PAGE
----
Plane Hackers Create Upset with Travelers as Alerts Go Wild


    Traveling by plane these days is rough. First, you have to get past the high ticket prices. From there, you have to deal with the fact that many airlines are short-staffed, leading to cancellations and delays. And now, if you can actually afford the ticket and get on a plane, you have to worry about the data on the plane being hacked, which could lead to a crash.

    What in the world is going on?

    Thousands of tourist planes around the world have faced a safety alert for fear that the take-off and landing technology may be hacked.

    It started with the Onboard Performance Tool on Boeing. It is a mobile app that utilizes weight, weather, and other data so that pilots can make safe and effective calculations while in mid-flight.

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    An issue within the app could allow hackers to tamper with the data. This could pose countless problems because pilots could be tricked into using the wrong settings and even cause a crash.

    There’s no news about whether a large number of planes have been hacked only that they have the potential to be. Additionally, we don’t know who these hackers may be and what their end game is.

    The U.S. Federal Aviation Administration (FAA) issued the safety alert once researchers were able to identify the root of the problem.

    Boeing has said that they are unaware of any of their planes being affected by the issue. Still, a spokesman comments, “We are committed to evaluating original research that is conducted and shared in a responsible manner and thank Pen Test Partners for their professionalism and collaboration.”

    The airplane manufacturer has also decided to take another step by issuing both a service bulletin and a software update to ensure the security. Their goal is to minimize the risk of interference, which they say is already low.

    Ken Munro of Pen Test Partners explained that the database inside of the app wasn’t properly locked, which meant that unauthorized changes could be made. In the event of that happening, pilots could have been given wrong data and relied on incorrect calculations.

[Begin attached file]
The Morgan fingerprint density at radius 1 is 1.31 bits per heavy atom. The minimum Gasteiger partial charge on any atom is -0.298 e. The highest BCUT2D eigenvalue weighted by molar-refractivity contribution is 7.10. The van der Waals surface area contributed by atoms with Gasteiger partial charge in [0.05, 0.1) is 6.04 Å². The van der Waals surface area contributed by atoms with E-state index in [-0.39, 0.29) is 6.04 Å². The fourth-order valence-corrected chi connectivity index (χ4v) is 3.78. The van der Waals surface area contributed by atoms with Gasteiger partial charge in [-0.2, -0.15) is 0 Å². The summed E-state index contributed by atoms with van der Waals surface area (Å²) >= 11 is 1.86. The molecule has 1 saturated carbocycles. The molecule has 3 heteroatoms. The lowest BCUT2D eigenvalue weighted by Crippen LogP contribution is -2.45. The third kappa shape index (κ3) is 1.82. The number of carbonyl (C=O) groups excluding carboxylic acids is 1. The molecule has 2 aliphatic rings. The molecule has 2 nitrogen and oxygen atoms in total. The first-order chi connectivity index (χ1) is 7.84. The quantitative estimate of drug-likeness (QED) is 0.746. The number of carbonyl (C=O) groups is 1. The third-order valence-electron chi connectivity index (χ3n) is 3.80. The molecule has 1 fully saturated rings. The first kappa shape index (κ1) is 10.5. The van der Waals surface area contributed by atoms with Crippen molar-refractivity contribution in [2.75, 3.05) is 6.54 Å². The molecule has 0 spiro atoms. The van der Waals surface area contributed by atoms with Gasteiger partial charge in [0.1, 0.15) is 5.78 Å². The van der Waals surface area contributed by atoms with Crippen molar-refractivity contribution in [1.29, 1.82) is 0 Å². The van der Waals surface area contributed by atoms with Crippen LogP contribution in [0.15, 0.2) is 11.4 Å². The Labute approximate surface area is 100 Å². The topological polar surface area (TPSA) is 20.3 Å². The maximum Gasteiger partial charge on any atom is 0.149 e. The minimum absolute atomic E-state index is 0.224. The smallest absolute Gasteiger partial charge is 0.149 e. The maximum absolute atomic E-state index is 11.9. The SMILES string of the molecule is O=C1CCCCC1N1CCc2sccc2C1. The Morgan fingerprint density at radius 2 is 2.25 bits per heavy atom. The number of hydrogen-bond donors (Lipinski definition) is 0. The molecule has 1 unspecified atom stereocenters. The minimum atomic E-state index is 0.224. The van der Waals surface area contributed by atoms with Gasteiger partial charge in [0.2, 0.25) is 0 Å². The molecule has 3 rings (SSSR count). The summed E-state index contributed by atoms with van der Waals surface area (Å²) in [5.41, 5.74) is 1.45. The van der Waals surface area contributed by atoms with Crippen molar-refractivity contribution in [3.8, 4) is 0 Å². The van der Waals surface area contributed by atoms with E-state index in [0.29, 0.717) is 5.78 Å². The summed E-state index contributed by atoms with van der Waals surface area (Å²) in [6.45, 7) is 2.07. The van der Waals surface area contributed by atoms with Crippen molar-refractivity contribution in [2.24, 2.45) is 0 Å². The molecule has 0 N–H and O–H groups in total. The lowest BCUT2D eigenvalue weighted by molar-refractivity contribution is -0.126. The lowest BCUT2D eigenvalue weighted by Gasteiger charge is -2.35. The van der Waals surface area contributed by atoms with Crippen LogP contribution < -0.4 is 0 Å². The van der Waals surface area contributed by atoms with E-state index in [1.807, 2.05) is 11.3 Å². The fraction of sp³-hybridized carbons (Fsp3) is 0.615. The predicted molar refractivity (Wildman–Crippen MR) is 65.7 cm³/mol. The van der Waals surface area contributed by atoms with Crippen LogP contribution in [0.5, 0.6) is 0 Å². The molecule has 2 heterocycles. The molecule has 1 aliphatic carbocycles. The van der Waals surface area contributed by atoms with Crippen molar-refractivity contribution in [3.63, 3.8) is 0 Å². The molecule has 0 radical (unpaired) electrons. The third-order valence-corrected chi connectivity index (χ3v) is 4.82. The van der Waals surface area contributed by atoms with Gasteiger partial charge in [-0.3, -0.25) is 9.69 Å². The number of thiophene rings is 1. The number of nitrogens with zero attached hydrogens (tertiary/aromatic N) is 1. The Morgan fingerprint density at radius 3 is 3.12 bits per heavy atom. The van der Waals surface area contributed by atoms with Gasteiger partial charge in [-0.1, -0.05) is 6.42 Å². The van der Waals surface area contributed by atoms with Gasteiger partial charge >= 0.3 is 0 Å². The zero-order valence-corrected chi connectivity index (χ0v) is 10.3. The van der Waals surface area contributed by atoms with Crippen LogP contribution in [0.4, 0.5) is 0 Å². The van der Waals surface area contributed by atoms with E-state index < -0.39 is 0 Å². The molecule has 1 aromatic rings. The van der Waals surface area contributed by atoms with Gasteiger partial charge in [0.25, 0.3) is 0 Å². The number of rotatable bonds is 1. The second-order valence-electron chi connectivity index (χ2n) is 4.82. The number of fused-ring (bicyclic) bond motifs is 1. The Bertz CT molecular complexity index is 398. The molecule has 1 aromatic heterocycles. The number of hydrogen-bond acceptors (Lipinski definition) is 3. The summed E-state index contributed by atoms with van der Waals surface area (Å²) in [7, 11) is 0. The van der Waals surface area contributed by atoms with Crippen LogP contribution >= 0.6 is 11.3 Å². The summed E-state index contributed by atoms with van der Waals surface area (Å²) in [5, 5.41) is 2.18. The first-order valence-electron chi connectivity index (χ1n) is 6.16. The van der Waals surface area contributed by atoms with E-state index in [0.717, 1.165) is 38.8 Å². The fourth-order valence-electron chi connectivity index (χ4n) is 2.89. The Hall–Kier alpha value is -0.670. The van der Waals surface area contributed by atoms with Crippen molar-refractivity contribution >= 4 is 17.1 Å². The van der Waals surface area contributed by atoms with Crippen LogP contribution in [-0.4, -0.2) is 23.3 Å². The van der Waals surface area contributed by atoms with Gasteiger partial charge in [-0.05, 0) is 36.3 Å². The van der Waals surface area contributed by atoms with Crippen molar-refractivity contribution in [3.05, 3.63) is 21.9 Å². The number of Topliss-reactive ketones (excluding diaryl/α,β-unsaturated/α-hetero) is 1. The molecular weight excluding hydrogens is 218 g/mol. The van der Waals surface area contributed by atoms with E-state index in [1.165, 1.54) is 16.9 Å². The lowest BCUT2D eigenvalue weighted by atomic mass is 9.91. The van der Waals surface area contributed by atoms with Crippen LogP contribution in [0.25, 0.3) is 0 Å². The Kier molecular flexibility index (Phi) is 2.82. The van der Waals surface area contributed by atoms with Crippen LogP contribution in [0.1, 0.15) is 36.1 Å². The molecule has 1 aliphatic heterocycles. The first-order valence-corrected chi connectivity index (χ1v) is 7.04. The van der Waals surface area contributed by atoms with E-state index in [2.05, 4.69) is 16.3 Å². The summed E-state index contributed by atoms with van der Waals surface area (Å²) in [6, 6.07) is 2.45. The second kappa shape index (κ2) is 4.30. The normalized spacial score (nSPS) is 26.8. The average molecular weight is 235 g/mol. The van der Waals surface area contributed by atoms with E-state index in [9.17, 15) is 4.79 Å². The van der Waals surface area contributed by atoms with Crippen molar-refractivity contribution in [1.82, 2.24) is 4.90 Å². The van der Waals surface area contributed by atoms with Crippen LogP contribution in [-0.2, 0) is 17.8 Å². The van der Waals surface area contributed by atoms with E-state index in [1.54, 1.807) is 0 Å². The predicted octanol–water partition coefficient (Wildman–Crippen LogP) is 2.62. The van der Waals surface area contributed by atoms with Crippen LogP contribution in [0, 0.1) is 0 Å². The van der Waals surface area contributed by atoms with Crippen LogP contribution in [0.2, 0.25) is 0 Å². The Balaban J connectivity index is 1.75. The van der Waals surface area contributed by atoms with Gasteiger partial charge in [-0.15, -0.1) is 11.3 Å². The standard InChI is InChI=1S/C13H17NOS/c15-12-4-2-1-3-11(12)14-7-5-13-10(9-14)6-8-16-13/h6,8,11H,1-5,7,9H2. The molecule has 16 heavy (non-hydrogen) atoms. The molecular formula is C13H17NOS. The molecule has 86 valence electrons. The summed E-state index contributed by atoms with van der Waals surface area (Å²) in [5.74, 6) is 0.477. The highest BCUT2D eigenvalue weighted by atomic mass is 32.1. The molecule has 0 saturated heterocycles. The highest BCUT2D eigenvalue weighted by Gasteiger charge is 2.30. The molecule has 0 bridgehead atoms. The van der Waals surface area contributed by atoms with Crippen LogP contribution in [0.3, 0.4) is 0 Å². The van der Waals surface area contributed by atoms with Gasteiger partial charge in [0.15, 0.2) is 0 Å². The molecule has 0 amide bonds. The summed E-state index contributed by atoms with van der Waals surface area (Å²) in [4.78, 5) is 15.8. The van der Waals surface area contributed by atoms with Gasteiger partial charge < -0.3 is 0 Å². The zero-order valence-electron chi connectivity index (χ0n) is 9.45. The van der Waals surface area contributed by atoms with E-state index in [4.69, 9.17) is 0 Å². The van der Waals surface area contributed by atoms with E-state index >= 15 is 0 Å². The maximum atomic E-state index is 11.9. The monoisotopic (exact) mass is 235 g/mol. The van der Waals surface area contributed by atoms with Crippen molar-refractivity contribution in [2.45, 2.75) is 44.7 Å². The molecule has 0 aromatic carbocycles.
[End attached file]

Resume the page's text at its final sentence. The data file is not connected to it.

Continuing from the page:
The main risk would be that pilots could crash at take-off or landing because, for example, the hackers could have changed the length of a particular runway.

    This isn’t the first time that there’s been some kind of scare regarding software used by airplanes or airlines.

    Tui pilots last year were using incorrect settings because software made them believe the planes were lighter than they were. The software calculated all passengers as children instead of adults – the passengers were titled “Miss.”

    Tui quickly made security and software upgrades once the problem was reported to them.

    Security researchers across the globe are quick to say that airlines could be hacked in many ways. Meanwhile, experts argue that it would be impossible for hackers to control any of the computerized systems – either in ground control or within the planes themselves.

    The main question you have to ask yourself at this point is whether it’s safe to fly. Yes, but it may be worth exploring the type of plane that you will be flying in. The FAA has been aware of the problem, alerts have been sent, and now it’s up to the individual airlines to ensure that their software has not been hacked.

    If anything, this may cause a few more delays. What’s another hour when the flight has already been delayed two or three, though?


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